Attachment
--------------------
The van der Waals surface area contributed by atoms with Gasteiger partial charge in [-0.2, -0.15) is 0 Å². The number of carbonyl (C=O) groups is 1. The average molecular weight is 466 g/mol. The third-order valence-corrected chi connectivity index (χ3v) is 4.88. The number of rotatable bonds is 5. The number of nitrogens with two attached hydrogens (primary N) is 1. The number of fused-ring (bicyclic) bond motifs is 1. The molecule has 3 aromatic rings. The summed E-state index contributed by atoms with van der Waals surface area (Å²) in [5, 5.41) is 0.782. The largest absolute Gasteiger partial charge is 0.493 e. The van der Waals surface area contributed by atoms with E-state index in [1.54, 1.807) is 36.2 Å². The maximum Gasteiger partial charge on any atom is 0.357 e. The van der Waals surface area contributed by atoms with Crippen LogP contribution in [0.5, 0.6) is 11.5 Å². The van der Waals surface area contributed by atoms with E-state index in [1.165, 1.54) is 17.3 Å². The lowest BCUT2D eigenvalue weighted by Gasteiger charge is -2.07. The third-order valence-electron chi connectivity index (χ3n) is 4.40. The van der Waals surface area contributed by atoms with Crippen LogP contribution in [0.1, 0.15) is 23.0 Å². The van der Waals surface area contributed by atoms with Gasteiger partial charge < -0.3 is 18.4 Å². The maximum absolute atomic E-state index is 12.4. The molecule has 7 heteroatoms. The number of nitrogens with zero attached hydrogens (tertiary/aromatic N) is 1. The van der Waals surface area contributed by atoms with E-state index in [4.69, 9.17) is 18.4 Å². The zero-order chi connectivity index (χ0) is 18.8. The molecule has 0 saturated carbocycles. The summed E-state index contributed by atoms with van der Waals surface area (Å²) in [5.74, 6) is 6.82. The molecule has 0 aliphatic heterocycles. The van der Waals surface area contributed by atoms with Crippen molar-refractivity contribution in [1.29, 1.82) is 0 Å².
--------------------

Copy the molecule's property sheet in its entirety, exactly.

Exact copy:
The van der Waals surface area contributed by atoms with Gasteiger partial charge in [-0.2, -0.15) is 0 Å². The number of carbonyl (C=O) groups is 1. The average molecular weight is 466 g/mol. The third-order valence-corrected chi connectivity index (χ3v) is 4.88. The number of rotatable bonds is 5. The number of nitrogens with two attached hydrogens (primary N) is 1. The number of fused-ring (bicyclic) bond motifs is 1. The molecule has 3 aromatic rings. The summed E-state index contributed by atoms with van der Waals surface area (Å²) in [5, 5.41) is 0.782. The largest absolute Gasteiger partial charge is 0.493 e. The van der Waals surface area contributed by atoms with E-state index in [1.54, 1.807) is 36.2 Å². The maximum Gasteiger partial charge on any atom is 0.357 e. The van der Waals surface area contributed by atoms with Crippen LogP contribution in [0.5, 0.6) is 11.5 Å². The van der Waals surface area contributed by atoms with E-state index in [1.165, 1.54) is 17.3 Å². The lowest BCUT2D eigenvalue weighted by Gasteiger charge is -2.07. The third-order valence-electron chi connectivity index (χ3n) is 4.40. The van der Waals surface area contributed by atoms with Crippen LogP contribution in [0.1, 0.15) is 23.0 Å². The van der Waals surface area contributed by atoms with Gasteiger partial charge < -0.3 is 18.4 Å². The maximum absolute atomic E-state index is 12.4. The molecule has 7 heteroatoms. The number of nitrogens with zero attached hydrogens (tertiary/aromatic N) is 1. The van der Waals surface area contributed by atoms with E-state index in [4.69, 9.17) is 18.4 Å². The zero-order chi connectivity index (χ0) is 18.8. The molecule has 0 saturated carbocycles. The summed E-state index contributed by atoms with van der Waals surface area (Å²) in [5.74, 6) is 6.82. The molecule has 0 aliphatic heterocycles. The van der Waals surface area contributed by atoms with Crippen molar-refractivity contribution in [1.29, 1.82) is 0 Å².